Femtosecond lasers for datacommunications applications
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The work presented in this thesis details the development of all-solid-state ultrashort pulsed lasers suitable for datacommunications applications at either 1300nm or 1550nm. This is achieved through the design and construction of three different types of laser system based on the gain materials Cr⁴⁺:forsterite (chromium-doped magnesium iron silicate) and Cr⁴⁺:YAG (chromium-doped yttrium aluminium garnet). A Cr⁴⁺:forsterite based system is the first laser that is presented. This configuration utilises a relatively novel GalnNAs semiconductor device to initiate the generation of 130fs pulses around 1300nm. Although GalnNAs devices have previously been used to generate pulses of light in the picosecond domain, this is the first time ultrashort pulses have been achieved in the femtosecond domain. As such, it has been possible to use the results from this laser system to further the understanding of various dynamics of GalnNAs devices. An SBR mode-locked Cr⁴⁺:YAG laser system introduces the concept of Femtosecond pulse generation around 1550nm. This is done in order to lay the necessary foundations for understanding the motivation and physics behind high pulse repetition frequency (prf) all-solid state femtosecond lasers suitable for datacommunications applications. Details are then given for the construction and operation of a simple 3-element Cr⁴⁺:YAG laser that generates 70fs pulses at a prf greater than 4GHz. The success of this system leads to the development of a compact and robust engineered prototype with a footprint of 215x 106mm². Integration of the high prf laser systems into novel optical time division multiplexing/wavelength division multiplexing (OTDM/WDM) based assessments prove successful with the demonstration of a datacommunications system capable of generating 1.36Tb/s. This still remains to be the only system capable of achieving such a high capacity from a single source and demonstrates the ongoing success of femtosecond lasers through continued research and development.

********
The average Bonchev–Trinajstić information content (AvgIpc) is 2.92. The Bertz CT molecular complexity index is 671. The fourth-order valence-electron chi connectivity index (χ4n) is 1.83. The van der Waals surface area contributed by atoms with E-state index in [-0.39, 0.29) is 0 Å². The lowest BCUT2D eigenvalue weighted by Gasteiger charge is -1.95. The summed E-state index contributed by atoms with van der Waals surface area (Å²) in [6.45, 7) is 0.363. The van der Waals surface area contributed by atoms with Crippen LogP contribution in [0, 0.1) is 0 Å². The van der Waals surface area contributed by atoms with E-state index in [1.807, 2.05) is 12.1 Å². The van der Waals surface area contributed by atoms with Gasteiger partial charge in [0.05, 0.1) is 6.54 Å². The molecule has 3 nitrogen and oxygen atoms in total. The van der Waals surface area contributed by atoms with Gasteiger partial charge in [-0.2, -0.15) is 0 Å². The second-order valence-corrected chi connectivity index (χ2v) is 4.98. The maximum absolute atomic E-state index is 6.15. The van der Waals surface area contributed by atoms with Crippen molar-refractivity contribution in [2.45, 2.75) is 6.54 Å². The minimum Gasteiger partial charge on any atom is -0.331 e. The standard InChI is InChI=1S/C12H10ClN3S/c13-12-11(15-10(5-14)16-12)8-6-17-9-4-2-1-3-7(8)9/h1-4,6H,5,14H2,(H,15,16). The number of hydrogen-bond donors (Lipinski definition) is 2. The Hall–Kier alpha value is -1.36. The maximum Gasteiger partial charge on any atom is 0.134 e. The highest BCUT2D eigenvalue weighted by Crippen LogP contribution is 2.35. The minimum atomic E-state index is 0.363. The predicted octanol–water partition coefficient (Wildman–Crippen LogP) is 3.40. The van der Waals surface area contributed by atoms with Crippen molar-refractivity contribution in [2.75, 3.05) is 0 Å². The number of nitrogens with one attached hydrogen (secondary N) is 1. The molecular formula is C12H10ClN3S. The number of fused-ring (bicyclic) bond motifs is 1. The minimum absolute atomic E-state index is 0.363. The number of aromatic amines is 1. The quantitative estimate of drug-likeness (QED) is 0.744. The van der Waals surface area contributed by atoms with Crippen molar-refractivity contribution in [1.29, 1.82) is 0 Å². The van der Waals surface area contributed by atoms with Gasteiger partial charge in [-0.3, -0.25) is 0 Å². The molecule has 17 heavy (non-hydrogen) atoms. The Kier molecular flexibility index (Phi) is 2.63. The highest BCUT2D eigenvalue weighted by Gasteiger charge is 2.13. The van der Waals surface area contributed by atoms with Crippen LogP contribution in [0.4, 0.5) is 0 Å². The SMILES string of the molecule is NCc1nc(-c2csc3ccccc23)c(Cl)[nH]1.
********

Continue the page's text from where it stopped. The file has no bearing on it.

Thesis, PhD Doctor of Philosophy
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